This week, the Sears Tower in Chicago collapsed, London was swallowed by the Thames and Atlanta was taken over by wild beasts on a television show called Life After People. Ordinarily the History Channel, which aired it, uses old footage and photographs to bring the past to life. But last year the network decided to envision, with the help of time-lapse photography and computer graphics, what would happen to the world if, from some unspecified cause, every last human being died. Over the course of two hours, highways disappeared under meadows, collapsing cities turned into verdant hillocks and automobiles crumbled into dust.
It was macabre but riveting. Life After People became the most-watched programme in the history of the History Channel. Hence this season’s 10-part follow-up, which has just begun to air. It is not the only evidence of a new fascination with human extinction. Two years ago in the US, Alan Weisman’s The World Without Us became one of the top 10 non-fiction bestsellers of the year. This spring Fox bought the rights to turn it into a major film.
Mortality is an obsession as old as our culture (“Dust thou art and unto dust shalt thou return”). So is Judgment Day. Extinction, though, is a relatively recent worry. Tennyson’s “In Memoriam” still shocks us with its vision of man winding up, like other species, “blown about the desert dust, / Or seal’d within the iron hills.”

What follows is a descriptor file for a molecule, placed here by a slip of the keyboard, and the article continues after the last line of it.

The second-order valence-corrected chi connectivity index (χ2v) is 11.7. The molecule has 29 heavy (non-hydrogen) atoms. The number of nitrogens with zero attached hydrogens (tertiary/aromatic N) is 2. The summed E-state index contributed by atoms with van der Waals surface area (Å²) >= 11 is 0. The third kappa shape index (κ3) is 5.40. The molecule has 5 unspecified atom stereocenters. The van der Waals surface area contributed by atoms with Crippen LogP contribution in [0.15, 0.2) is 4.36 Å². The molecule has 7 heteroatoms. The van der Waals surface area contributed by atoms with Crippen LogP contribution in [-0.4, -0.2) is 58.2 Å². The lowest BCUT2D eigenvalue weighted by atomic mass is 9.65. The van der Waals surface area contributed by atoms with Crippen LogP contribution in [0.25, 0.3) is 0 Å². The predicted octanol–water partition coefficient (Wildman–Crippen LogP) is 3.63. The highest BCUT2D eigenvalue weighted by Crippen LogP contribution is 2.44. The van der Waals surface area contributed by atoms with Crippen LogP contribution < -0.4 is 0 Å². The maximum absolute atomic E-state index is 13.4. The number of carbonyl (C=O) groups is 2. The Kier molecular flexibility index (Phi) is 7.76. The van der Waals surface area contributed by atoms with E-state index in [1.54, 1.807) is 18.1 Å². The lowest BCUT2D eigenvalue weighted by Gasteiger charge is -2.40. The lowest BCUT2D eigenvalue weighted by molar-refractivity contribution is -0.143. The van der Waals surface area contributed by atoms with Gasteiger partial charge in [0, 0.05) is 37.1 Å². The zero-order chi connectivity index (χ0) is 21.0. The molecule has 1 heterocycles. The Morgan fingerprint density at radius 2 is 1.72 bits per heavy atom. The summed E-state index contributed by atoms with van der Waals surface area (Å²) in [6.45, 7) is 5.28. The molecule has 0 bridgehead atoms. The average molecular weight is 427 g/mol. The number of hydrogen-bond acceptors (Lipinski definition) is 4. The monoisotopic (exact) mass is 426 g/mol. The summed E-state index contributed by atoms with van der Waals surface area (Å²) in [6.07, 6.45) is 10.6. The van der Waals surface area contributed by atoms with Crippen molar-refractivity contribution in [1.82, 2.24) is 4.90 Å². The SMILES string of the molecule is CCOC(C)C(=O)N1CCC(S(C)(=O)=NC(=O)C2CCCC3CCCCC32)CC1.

What is the appeal of Life After People? It is fun to watch things break down and blow up on television, of course. But there was a vindictive serves-you-right tone to last year’s film: “San Francisco’s stately wooden Victorians are now only useful as timber,” says a gravelly voiced narrator as a street is consumed by flames. The same voice describes the crumbling of Manhattan: “The tunnels echo with the sound of cracking steel and cement as the streets above are sucked into the underground.” Such scenes rub mankind’s nose in the fact of its impermanence. A few stone-chiselled memorials will survive, from the pyramids to Mount Rushmore, but mould spores will devour our libraries and acid will melt our films. The History Channel view is Tennyson’s, recast in a mood not of dread but of glee.
A frequent technique is to go to places that humans have abandoned and to see what has happened to them: the island of Hashima 35 years after the Japanese coal industry abandoned it, for instance, or parts of Gary, Indiana, that have been derelict for decades. The news is mixed. If you are human, these are catastrophes. If you are an ailanthus tree, you will have a different perspective.